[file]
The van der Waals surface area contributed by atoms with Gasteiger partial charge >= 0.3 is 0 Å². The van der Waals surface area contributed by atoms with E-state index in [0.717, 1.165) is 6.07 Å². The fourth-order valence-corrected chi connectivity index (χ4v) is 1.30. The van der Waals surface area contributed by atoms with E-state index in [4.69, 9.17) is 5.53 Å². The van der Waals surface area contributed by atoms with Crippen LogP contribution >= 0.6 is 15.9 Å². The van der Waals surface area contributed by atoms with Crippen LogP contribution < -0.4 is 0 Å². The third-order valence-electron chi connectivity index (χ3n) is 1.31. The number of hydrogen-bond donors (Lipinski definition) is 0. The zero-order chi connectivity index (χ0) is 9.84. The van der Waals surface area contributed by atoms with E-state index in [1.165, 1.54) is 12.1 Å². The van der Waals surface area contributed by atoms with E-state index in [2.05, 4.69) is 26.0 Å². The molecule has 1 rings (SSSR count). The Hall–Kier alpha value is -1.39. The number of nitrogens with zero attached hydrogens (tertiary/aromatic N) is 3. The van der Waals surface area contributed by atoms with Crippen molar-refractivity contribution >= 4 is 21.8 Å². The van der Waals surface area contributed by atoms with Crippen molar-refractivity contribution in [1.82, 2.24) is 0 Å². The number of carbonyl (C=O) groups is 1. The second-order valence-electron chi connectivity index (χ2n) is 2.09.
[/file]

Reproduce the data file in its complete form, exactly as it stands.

The van der Waals surface area contributed by atoms with Gasteiger partial charge >= 0.3 is 0 Å². The van der Waals surface area contributed by atoms with E-state index in [0.717, 1.165) is 6.07 Å². The fourth-order valence-corrected chi connectivity index (χ4v) is 1.30. The van der Waals surface area contributed by atoms with E-state index in [4.69, 9.17) is 5.53 Å². The van der Waals surface area contributed by atoms with Crippen LogP contribution >= 0.6 is 15.9 Å². The van der Waals surface area contributed by atoms with Crippen LogP contribution < -0.4 is 0 Å². The third-order valence-electron chi connectivity index (χ3n) is 1.31. The number of hydrogen-bond donors (Lipinski definition) is 0. The zero-order chi connectivity index (χ0) is 9.84. The van der Waals surface area contributed by atoms with E-state index in [1.165, 1.54) is 12.1 Å². The van der Waals surface area contributed by atoms with E-state index in [2.05, 4.69) is 26.0 Å². The molecule has 1 rings (SSSR count). The Hall–Kier alpha value is -1.39. The number of nitrogens with zero attached hydrogens (tertiary/aromatic N) is 3. The van der Waals surface area contributed by atoms with Crippen molar-refractivity contribution >= 4 is 21.8 Å². The van der Waals surface area contributed by atoms with Crippen molar-refractivity contribution in [1.82, 2.24) is 0 Å². The number of carbonyl (C=O) groups is 1. The second-order valence-electron chi connectivity index (χ2n) is 2.09.